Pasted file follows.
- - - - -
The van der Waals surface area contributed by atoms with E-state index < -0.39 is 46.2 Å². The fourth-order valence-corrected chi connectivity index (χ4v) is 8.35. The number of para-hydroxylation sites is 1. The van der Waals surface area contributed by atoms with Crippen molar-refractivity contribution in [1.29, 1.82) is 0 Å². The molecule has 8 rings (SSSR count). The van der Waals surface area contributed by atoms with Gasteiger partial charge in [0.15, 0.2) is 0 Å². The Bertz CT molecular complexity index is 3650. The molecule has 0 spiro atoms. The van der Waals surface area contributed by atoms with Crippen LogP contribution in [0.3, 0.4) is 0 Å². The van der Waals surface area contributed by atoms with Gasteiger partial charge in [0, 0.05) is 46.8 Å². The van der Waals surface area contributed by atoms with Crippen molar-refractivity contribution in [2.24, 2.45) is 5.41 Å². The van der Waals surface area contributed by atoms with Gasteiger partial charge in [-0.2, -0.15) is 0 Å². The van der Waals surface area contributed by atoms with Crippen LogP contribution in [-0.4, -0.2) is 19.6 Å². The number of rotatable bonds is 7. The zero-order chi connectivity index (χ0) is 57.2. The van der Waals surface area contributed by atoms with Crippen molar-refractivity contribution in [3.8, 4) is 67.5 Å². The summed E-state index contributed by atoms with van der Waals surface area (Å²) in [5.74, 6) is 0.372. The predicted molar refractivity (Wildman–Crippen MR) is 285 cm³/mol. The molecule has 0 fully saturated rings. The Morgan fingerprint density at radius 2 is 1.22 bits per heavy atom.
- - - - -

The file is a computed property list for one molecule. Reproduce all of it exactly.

The van der Waals surface area contributed by atoms with E-state index < -0.39 is 46.2 Å². The fourth-order valence-corrected chi connectivity index (χ4v) is 8.35. The number of para-hydroxylation sites is 1. The van der Waals surface area contributed by atoms with Crippen molar-refractivity contribution in [1.29, 1.82) is 0 Å². The molecule has 8 rings (SSSR count). The van der Waals surface area contributed by atoms with Gasteiger partial charge in [0.15, 0.2) is 0 Å². The Bertz CT molecular complexity index is 3650. The molecule has 0 spiro atoms. The van der Waals surface area contributed by atoms with Crippen LogP contribution in [0.3, 0.4) is 0 Å². The van der Waals surface area contributed by atoms with Gasteiger partial charge in [0, 0.05) is 46.8 Å². The van der Waals surface area contributed by atoms with Crippen molar-refractivity contribution in [2.24, 2.45) is 5.41 Å². The van der Waals surface area contributed by atoms with Gasteiger partial charge in [-0.2, -0.15) is 0 Å². The van der Waals surface area contributed by atoms with Crippen LogP contribution in [-0.4, -0.2) is 19.6 Å². The number of rotatable bonds is 7. The zero-order chi connectivity index (χ0) is 57.2. The van der Waals surface area contributed by atoms with Crippen molar-refractivity contribution in [3.8, 4) is 67.5 Å². The summed E-state index contributed by atoms with van der Waals surface area (Å²) in [5.74, 6) is 0.372. The predicted molar refractivity (Wildman–Crippen MR) is 285 cm³/mol. The molecule has 0 fully saturated rings. The Morgan fingerprint density at radius 2 is 1.22 bits per heavy atom.